The Advertising Century

Ronald McDonald

Published on .

PRODUCT: McDonald's restaurants
CREATOR: McDonald's franchisee Oscar Goldstein and his local ad agency

McDonald's Corp.advertising executive Roy Bergold can testify to the reach and recognition of Ronald McDonald. But even he couldn't believe what he witnessed one day in Milwaukee.

"Ronald was visiting sick children and he came upon a youngster in a coma," recalls Mr. Bergold. "I watched as the child's eyes began to flicker as Ronald stood by his side. The boy actually regained consciousness during his visit. There's no way to explain how it happened or why, but it was nothing short of amazing."

The clown's astounding powers have certainly worked their magic for McDonald's since he was introduced in 1963. The spokesfigure helped make McDonald's the most dominant fast-food chain on the planet. He also exemplifies one of the most important qualities of an effective commercial character: He doesn't sell for McDonald's, he is McDonald's.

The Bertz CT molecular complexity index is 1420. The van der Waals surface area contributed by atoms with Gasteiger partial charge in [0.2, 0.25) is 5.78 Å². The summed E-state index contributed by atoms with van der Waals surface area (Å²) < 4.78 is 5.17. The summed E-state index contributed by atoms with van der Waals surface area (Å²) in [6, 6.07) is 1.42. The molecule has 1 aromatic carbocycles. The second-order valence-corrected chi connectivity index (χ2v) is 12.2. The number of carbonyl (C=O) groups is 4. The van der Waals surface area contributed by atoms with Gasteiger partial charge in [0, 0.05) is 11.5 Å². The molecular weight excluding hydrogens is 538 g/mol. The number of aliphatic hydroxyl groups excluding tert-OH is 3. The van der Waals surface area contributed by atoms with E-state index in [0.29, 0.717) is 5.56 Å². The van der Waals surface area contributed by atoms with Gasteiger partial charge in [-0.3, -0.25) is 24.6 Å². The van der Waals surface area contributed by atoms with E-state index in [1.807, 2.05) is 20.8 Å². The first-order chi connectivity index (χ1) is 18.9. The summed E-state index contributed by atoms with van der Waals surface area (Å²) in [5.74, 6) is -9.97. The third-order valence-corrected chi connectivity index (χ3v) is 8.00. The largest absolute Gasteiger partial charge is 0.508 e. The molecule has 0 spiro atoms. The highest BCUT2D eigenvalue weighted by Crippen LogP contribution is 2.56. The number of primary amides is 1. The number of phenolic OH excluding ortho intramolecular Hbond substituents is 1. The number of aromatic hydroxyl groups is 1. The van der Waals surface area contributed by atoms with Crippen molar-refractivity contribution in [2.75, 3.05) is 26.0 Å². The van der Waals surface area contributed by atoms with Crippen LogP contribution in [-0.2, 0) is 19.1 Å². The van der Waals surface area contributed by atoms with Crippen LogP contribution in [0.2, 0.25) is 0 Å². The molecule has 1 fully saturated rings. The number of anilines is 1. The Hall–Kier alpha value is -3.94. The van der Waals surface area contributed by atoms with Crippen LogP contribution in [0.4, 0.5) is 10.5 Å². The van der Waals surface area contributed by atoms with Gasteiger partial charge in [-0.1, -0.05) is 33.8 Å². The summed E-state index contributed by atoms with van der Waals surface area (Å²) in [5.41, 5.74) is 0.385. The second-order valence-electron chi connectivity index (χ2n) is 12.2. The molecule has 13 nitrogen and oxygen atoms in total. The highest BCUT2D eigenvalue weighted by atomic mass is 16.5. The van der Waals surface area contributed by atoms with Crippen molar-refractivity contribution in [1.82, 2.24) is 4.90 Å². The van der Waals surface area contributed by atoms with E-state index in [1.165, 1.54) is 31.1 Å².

Ronald was first introduced by McDonald's Washington franchisee Oscar Goldstein and a local ad agency in 1963 . Since then his name has been attached to a major charitable organization, the Ronald McDonald Foundation; he's starred in films; and he's even danced with the New York City Rockettes.

After a brief flirtation with acting adult in ads for McDonald's failed Arch Deluxe sandwich in the mid-1990s, Ronald returned to his roots and continues to be used mostly as a fast-food ambassador for kids. His face is recognized by nearly 96% of American children, and sells for the fast-food chain in more than 25 languages.

Most Popular